Structural insights on the pamoic acid and the 8 kDa domain of DNA polymerase beta complex: Towards the design of higher-affinity inhibitors
1 University of Toulouse, UPS; IPBS (Institute of Pharmacology and Structural Biology), 205 route de Narbonne, 31077 Toulouse, France
2 CNRS, IPBS, UMR5089, Toulouse, France
BMC Structural Biology 2008, 8:22 doi:10.1186/1472-6807-8-22Published: 16 April 2008
DNA polymerase beta (pol beta), the error-prone DNA polymerase of single-stranded DNA break repair as well as base excision repair pathways, is overexpressed in several tumors and takes part in chemotherapeutic agent resistance, like that of cisplatin, through translesion synthesis. For this reason pol beta has become a therapeutic target. Several inhibitors have been identified, but none of them presents a sufficient affinity and specificity to become a drug. The fragment-based inhibitor design allows an important improvement in affinity of small molecules. The initial and critical step for setting up the fragment-based strategy consists in the identification and structural characterization of the first fragment bound to the target.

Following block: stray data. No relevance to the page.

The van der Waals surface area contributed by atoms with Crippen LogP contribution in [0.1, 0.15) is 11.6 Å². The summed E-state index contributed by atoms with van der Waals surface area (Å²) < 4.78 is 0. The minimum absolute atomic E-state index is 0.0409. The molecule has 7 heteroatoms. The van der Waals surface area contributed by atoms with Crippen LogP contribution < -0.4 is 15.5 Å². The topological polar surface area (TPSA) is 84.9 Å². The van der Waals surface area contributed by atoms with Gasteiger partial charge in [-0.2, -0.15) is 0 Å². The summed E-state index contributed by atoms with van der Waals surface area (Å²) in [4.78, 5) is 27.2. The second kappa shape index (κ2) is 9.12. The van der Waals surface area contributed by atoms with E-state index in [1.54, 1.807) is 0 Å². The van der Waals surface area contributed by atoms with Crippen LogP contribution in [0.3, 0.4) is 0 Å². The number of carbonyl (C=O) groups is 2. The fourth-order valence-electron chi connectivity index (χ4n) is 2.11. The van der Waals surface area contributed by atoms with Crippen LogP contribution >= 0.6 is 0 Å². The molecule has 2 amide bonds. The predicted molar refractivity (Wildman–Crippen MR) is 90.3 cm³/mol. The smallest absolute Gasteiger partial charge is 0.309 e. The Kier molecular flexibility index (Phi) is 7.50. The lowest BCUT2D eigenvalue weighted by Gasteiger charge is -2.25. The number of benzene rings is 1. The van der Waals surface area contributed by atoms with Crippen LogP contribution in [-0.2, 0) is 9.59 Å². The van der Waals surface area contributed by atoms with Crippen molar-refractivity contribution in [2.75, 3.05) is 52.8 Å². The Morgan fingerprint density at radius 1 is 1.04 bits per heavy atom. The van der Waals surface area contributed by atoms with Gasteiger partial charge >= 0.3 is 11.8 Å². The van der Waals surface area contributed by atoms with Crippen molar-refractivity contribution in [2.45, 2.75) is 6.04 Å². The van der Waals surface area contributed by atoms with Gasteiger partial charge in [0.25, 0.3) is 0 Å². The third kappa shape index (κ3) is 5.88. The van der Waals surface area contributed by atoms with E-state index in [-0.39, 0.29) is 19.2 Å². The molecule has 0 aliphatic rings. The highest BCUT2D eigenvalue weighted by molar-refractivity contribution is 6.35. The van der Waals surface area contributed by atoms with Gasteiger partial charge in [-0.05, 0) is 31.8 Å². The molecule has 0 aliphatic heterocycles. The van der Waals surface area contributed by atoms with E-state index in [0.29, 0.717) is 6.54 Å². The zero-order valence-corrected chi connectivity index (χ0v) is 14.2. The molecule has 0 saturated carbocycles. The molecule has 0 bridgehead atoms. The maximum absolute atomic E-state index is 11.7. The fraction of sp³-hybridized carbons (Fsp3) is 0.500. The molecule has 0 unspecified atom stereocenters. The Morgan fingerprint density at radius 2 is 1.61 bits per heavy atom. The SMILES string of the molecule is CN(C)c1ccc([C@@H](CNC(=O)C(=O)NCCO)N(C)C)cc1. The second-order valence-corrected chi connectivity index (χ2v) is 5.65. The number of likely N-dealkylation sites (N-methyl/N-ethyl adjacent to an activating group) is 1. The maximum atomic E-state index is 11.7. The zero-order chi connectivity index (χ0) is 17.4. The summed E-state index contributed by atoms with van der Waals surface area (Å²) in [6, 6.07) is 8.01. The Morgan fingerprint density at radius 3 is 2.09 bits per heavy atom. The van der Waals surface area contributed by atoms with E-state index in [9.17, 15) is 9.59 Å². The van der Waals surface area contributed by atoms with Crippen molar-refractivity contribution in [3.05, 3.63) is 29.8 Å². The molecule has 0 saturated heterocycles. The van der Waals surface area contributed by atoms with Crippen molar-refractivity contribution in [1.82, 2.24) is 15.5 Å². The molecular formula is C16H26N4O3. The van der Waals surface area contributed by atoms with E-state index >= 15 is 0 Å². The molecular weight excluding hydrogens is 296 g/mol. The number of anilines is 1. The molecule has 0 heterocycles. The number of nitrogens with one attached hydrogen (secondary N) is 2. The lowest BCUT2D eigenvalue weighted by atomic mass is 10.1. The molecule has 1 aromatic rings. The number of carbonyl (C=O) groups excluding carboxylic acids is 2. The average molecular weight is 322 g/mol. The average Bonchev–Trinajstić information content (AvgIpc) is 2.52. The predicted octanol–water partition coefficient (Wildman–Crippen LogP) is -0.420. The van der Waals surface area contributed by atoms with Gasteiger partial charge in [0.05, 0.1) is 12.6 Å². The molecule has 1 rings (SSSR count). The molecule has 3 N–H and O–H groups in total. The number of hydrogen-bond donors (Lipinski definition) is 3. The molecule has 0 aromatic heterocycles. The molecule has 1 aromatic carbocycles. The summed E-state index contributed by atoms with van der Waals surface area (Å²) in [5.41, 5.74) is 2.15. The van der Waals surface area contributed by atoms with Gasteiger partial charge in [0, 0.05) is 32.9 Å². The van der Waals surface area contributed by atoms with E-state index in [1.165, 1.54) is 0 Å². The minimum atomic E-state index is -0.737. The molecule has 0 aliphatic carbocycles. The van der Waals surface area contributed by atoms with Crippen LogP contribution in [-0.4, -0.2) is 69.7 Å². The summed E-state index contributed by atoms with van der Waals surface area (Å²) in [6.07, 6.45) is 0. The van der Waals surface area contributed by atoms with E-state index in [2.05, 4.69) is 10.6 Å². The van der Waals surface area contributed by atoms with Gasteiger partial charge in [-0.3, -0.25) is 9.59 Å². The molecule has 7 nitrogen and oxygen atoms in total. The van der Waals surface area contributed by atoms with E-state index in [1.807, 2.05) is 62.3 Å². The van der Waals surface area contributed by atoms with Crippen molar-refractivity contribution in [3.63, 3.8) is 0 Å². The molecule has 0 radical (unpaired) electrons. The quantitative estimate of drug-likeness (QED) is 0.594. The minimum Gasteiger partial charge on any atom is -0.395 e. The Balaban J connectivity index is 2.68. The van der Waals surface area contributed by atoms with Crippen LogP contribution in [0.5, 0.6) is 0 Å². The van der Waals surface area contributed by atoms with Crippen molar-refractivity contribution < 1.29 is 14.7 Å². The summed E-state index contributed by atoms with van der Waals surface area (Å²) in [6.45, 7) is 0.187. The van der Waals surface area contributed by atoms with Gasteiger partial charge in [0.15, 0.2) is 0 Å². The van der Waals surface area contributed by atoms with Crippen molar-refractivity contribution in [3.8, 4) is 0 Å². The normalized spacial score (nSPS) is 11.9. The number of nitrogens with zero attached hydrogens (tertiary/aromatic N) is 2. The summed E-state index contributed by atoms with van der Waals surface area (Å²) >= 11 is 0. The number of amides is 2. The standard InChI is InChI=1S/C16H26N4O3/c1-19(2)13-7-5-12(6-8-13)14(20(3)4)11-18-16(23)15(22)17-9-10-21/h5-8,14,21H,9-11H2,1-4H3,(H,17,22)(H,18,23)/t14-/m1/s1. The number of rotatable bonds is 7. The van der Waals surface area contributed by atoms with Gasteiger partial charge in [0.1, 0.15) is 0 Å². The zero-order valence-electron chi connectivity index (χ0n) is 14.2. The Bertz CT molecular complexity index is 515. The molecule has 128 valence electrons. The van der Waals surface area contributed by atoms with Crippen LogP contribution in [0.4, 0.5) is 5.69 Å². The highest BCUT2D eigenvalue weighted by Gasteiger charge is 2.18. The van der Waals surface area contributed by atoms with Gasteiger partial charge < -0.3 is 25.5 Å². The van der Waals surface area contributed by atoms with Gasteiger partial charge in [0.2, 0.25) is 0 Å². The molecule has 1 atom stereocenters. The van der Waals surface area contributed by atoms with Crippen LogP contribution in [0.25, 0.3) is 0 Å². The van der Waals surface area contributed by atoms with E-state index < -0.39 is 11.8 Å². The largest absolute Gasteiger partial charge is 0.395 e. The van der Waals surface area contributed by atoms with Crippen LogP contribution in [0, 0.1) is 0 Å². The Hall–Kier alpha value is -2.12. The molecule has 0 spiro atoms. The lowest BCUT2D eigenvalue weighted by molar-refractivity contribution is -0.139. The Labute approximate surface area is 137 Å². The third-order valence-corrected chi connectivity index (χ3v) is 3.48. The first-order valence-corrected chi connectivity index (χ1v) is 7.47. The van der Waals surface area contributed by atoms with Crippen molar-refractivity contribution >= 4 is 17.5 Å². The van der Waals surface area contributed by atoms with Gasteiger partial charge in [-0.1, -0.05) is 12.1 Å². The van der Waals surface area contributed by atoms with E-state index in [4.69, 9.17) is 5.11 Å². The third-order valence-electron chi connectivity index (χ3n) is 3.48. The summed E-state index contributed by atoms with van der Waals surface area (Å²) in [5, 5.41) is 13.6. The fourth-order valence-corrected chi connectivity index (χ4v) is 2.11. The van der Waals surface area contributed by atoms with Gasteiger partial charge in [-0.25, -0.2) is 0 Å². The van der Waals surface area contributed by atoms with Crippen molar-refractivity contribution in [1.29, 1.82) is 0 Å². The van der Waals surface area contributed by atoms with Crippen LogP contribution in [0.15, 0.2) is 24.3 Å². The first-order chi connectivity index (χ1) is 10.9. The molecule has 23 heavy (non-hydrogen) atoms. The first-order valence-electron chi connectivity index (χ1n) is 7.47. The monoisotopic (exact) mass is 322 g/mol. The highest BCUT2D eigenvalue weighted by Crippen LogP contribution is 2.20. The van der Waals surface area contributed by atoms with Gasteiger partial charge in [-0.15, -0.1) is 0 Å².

We have performed docking studies of pamoic acid, a 9 micromolar pol beta inhibitor, and found that it binds in a single pocket at the surface of the 8 kDa domain of pol beta. However, docking studies provided five possible conformations for pamoic acid in this site. NMR experiments were performed on the complex to select a single conformation among the five retained. Chemical Shift Mapping data confirmed pamoic acid binding site found by docking while NOESY and saturation transfer experiments provided distances between pairs of protons from the pamoic acid and those of the 8 kDa domain that allowed the identification of the correct conformation.
Combining NMR experiments on the complex with docking results allowed us to build a three-dimensional structural model. This model serves as the starting point for further structural studies aimed at improving the affinity of pamoic acid for binding to DNA polymerase beta.